A recent Ellis County Commissioners Court decision to relocate several offices is being scrutinized following concerns expressed by Constable Pct. 3 Curtis Polk Jr.

Polk’s office was one of those moved – but he is now the sole elected county official who doesn’t have a private, secure office to himself. He is also the sole Democrat and Black elected to a county office.

“I no longer have a private office and have limited space to store county documents and TCOLE file,” he wrote in a post on the official Facebook page for Smash Da Topic Breaking News, a Dallas-based, community-journalist online platform. “Now I am having to store the county documents that my office holds in three different locations, which are unsecure. One of the locations is the basement stairwell, which was deemed a fire hazard for storage last year. Located in the basement by my shared office now is a historical sign which reads NEGROES on the wall.”

In an interview with the Sun, Polk said, “It’s not about race. It’s not about politics. It’s about fairness. I feel this is a slap in the face with my being the only elected official without a private office. They’re looking at the constable’s office as a door mat.

“I’m simply asking for what’s fair and that’s to be treated like the other elected officials and have a private office,” he said. “There were other options.”

Since his election two years ago, Polk said he was promised that he and his deputy constable would be moved into an office together on the first floor, allowing them to be near the justice of the peace court with which they work.

“That’s never happened,” he said.

Instead, he’s now in a basement office, which was already in use by sheriff’s deputies who provide security to the courthouse and who staff the basement’s secure entrance. Nothing was said to the sheriff’s office about moving out of the space – and he questions why he would have to be the one to kick them out?

“This wasn’t thought out,” he said of the process, noting scant communication prior to the move and since.

Historical signage

The historical signage in the 1897 courthouse’s basement is believed to be from the Jim Crow era and when the county maintained separate water fountains for Blacks and whites. The signage was uncovered during the structure’s renovation project, which was funded in large part by a state of Texas grant and done in accordance with historical guidelines. Ellis County received a matching grant of about $3.6 million in 2000 during the state’s first round of courthouse renovation funding, a program started by former Gov. George W. Bush. The project was completed in 2002.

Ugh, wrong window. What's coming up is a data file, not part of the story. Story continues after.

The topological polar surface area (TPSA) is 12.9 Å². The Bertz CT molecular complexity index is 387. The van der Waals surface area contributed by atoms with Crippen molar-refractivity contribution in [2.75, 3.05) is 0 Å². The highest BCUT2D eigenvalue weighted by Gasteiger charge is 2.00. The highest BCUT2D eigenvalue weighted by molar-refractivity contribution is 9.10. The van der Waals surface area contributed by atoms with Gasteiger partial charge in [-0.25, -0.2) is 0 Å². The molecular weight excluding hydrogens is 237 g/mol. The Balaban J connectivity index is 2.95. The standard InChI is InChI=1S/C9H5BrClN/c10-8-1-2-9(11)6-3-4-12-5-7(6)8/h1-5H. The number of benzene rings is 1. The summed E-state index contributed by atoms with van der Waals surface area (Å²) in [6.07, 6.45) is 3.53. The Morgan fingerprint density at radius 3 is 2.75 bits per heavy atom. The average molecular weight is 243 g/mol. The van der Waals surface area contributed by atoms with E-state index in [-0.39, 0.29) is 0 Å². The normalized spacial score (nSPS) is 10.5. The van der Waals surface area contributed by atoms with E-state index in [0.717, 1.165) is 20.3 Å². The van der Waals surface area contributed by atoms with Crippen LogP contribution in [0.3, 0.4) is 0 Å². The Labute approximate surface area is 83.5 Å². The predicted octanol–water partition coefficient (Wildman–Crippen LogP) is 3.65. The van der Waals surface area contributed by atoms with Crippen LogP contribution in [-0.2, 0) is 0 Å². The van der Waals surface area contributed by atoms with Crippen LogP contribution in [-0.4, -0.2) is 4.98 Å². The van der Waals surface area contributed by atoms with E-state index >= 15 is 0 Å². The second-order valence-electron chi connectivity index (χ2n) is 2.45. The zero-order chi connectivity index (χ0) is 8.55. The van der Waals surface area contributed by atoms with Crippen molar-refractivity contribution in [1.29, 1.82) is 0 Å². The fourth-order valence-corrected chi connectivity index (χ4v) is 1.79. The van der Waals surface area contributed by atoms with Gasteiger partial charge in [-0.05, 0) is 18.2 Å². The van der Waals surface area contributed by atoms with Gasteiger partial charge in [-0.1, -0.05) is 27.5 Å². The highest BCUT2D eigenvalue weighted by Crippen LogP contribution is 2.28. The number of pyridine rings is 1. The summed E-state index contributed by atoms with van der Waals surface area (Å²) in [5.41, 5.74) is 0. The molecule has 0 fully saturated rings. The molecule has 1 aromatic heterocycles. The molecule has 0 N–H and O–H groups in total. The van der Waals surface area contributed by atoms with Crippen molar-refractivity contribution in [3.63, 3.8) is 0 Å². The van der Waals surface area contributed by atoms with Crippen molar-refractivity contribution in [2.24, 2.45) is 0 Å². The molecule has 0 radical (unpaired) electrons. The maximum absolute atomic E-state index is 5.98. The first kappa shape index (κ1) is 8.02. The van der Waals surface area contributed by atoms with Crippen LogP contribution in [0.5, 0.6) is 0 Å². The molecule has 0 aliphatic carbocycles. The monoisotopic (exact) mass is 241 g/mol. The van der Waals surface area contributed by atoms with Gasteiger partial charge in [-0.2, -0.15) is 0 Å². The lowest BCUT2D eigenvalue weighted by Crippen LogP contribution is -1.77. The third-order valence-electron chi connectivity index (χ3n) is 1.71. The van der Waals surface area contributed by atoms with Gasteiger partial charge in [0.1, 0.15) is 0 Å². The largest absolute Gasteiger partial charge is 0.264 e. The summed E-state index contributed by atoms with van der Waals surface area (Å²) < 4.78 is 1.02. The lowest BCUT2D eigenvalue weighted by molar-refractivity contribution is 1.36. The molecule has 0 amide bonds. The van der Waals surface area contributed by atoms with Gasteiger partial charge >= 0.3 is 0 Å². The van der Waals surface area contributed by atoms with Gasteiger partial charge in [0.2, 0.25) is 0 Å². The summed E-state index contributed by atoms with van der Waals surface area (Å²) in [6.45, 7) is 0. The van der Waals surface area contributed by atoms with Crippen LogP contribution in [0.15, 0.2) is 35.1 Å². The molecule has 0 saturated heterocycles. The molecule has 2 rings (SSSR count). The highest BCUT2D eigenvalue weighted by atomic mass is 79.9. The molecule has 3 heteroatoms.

The signage is prominently located on a wall in a publicly accessible stairwell immediately adjacent to Polk’s new office space. It’s in the space where he’s had to set up his file cabinets due to a lack of space in the office itself.

“I kind of understand history,” he said, pausing as he chose his words. “But, for me, to have to go by that sign daily is kind of tough as a Black man.

“All I’m asking is to be treated fairly,” he said. “That’s why I’m bringing this to the public, who voted me into office.”

He ran for public office out of a desire to serve the public in a greater role. Polk comes from a background of service to the community. His father, Curtis Polk Sr., was the Pct. 3 justice of the peace for 23 years and served 13 years with the sheriff’s office. Polk also was inspired to serve by the late Jimmie Ray, who served 39 years with Waxahachie ISD and then 16 years as Pct. 3’s elected constable. The two families were friends – and Ray was principal of the elementary school Polk attended as a child.

Why the move?